Tetsuo Ochikubo (1923–1975), also known as Bob Ochikubo, was a Japanese-American painter and printmaker who was born in Waipahu, Hawaii, Honolulu county, Hawaii. He served in the United States Army as an infantryman in Europe during World War II. After being discharged from the Army, he studied painting and design at the School of the Art Institute of Chicago and at the Art Students League of New York. He worked at Tamarind Institute in the 1960s and is best known for his entirely abstract paintings and lithographs. Along with Satoru Abe, Bumpei Akaji, Edmund Chung, Jerry T. Okimoto, James Park, and Tadashi Sato, Tetsuo Ochikubo was a member of the Metcalf Chateau, a group of seven Asian-American artists with ties to Honolulu. Ochikubo died in Hilo, Hawaii in 1975.
The Albright-Knox Art Gallery (Buffalo, New York), the Fine Arts Museums of San Francisco, the Hawaii State Art Museum, the Hirshhorn Museum and Sculpture Garden (Washington, D. C.), and the Honolulu Museum of Art are among the public collections holding works by Tetsuo Ochikubo.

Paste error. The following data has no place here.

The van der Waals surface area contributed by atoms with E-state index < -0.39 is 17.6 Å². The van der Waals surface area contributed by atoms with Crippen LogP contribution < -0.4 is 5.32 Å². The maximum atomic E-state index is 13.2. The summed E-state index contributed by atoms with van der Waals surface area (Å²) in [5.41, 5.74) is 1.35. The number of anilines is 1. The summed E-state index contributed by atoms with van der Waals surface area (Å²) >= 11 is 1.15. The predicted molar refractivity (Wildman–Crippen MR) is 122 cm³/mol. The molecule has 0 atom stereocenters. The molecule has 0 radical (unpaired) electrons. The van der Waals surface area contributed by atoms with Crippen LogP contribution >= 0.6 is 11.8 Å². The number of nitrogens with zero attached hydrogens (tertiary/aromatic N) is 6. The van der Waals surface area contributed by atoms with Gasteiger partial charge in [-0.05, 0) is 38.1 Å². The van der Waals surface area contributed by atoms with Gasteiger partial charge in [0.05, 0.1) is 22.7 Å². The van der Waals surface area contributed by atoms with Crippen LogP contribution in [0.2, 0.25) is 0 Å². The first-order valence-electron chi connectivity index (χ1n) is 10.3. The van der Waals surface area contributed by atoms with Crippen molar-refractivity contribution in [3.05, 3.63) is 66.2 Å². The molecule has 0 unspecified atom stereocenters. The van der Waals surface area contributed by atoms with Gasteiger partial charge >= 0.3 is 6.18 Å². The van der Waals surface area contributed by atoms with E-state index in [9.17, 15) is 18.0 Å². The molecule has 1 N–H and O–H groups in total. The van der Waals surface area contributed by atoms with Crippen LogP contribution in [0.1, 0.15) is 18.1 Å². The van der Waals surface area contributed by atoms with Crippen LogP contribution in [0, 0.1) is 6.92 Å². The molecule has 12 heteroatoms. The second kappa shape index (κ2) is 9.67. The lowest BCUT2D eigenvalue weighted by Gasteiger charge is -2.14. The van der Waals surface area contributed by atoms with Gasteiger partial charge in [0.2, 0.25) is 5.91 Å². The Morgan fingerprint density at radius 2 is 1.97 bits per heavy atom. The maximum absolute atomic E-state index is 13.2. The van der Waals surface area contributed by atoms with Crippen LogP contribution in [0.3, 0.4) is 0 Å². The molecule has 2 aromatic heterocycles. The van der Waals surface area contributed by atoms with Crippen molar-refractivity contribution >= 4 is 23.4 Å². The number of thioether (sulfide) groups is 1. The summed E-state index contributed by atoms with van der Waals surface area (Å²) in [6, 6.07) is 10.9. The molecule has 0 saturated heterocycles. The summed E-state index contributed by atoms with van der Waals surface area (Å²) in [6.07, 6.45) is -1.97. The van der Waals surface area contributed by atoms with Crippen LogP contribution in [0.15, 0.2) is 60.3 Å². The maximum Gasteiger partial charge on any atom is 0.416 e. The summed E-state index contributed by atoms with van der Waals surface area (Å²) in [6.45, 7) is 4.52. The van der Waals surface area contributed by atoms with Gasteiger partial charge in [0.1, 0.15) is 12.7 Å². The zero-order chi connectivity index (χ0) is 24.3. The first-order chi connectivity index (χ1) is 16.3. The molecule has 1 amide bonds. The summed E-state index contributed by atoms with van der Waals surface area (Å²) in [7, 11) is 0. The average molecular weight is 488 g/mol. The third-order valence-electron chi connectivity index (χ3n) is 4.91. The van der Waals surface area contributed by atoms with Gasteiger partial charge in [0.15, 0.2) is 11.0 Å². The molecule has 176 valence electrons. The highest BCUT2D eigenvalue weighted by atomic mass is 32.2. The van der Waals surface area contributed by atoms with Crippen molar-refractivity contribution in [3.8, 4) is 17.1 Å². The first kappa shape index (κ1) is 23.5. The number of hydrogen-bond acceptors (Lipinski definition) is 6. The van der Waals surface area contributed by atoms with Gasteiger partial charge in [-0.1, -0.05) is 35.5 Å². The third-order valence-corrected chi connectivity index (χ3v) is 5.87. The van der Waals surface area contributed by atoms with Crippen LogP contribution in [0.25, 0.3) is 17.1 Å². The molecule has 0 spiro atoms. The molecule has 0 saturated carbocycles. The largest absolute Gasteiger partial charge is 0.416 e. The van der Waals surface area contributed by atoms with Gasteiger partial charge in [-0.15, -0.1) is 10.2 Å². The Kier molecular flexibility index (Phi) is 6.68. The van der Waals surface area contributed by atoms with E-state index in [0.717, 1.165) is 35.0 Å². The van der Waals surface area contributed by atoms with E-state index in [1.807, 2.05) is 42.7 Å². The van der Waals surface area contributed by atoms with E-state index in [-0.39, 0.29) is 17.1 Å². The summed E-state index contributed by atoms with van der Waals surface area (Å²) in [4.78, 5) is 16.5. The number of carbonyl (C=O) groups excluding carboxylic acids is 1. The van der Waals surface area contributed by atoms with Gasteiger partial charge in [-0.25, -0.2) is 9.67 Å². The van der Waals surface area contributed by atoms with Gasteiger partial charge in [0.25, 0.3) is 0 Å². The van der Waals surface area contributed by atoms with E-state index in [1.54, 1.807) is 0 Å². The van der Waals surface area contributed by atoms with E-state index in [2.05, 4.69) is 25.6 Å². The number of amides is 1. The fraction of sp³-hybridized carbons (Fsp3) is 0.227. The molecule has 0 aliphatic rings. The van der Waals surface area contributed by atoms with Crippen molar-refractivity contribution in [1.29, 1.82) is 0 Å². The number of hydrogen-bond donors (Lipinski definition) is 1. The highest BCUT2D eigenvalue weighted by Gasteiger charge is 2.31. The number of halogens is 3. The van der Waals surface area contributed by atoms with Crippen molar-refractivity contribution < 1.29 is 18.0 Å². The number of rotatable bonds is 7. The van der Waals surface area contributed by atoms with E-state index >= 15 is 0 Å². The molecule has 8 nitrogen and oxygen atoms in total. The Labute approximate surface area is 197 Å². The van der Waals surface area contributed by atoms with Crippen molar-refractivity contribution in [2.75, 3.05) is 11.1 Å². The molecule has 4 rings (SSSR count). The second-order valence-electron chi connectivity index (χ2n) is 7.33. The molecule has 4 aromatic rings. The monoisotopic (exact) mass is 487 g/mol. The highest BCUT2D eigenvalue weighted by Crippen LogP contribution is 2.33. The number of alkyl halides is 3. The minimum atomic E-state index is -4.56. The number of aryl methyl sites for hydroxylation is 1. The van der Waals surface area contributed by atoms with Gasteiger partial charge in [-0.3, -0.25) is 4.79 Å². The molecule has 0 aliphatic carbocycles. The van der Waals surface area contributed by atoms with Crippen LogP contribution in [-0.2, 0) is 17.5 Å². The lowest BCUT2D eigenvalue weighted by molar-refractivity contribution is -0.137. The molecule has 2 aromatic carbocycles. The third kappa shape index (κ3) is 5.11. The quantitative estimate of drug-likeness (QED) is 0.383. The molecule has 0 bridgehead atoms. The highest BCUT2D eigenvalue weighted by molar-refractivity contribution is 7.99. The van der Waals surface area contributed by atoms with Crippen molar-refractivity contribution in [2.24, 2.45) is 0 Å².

- Schmeckebier, Laurence Eli, Tetsuo Ochikubo, paintings, drawings, lithographs, Syracuse, N.Y., School of Art, Syracuse University, 1964.
- Yoshihara, Lisa A., Collective Visions, 1967-1997, An Exhibition Celebrating the 30th Anniversary of the State Foundation on Culture and the Arts, Art in Public Places Program, Presented at the Honolulu Academy of Arts, September 3-October 12, 1997, Honolulu, State Foundation on Culture and the Arts, 1997, p. 55.
- Matsumoto, Lacy, “Hawaii artist honors late friend with exhibition - Satoru Abe to show his work alongside pieces by Jerry Okimoto at Nu'uanu Gallery”, Honolulu Advertiser, July 28, 2008, D1